It is presented by the former head of the aircraft and armaments manufacturer EADS, louis gallois. Prime minister jean-marc ayrault will receive the report requested by the government.
Six months after the socialists’ election victory, president francois hollande continues to struggle with rising unemployment, weak economic balances and a deficit-ridden budget. The head of state has already announced that a "competitiveness pact" should bring about a lasting improvement in the country’s situation. To this end, he wants to introduce comprehensive reforms, for example in labor costs, before the end of november. Employers demand relief of 30 billion euros.
Benoît hamon, minister of social economy attached to the ministry of economy, told the radio station europa1 on sunday that the implementation of such a demand would be tantamount to a "shock to purchasing power". Hamon pointed out that the gallois opinion was a contribution: "it is the government that governs."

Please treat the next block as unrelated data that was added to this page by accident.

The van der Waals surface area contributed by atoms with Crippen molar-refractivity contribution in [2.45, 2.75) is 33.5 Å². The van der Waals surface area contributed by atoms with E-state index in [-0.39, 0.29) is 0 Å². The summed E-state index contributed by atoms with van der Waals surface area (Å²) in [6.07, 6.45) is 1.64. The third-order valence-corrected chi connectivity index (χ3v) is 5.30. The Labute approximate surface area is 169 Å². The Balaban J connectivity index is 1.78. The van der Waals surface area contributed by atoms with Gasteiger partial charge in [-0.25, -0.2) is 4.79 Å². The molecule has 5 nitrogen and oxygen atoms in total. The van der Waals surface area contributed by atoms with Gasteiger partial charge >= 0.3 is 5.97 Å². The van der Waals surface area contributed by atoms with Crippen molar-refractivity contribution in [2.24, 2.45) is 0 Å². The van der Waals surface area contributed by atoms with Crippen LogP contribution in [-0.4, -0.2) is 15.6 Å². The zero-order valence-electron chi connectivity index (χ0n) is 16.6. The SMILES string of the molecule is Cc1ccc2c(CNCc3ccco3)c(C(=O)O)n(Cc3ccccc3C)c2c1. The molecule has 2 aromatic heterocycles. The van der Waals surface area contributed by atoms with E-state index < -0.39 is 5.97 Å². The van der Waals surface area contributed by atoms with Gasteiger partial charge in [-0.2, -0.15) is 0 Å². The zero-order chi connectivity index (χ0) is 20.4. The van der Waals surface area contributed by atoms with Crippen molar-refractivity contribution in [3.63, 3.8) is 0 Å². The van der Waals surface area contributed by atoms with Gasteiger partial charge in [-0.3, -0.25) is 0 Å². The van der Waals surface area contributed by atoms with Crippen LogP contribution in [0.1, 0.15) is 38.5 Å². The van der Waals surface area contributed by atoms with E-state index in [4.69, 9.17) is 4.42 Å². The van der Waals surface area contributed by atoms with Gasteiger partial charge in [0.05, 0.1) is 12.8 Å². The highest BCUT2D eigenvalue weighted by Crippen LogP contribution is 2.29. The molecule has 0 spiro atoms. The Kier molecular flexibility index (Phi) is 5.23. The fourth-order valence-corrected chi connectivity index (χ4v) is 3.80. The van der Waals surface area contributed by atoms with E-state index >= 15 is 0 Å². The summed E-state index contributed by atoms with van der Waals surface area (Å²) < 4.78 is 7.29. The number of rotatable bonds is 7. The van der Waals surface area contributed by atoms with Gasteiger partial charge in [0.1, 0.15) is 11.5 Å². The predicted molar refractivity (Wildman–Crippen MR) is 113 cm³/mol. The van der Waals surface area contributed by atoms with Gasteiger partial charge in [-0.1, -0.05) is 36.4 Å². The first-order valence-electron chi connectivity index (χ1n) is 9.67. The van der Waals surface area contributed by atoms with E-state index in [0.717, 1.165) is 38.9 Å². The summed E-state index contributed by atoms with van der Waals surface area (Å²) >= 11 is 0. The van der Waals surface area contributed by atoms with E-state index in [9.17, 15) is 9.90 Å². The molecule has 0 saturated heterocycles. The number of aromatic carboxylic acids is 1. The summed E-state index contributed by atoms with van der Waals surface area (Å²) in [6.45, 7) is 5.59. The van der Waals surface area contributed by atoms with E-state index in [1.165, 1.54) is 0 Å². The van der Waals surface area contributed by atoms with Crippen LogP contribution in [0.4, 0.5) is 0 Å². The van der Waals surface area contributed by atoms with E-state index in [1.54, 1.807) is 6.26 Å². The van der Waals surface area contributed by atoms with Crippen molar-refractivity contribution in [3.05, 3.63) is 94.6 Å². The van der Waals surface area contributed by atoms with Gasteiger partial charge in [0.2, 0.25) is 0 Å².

The mood in france hardly seems to facilitate reforms. Prime minister ayrault recently outraged party colleagues and trade unions by calling the abolition of the 35-hour working week "not a taboo subject". Ayrault immediately rowed back: as long as the left is in power, the regulation will remain in place. The 35-hour week is not the cause of the economic problems.
According to a survey of investors in 14 countries by the auditors BDO international, the socialist government also creates uncertainty. Hollande had already conceded that the current regulations do not encourage production in france.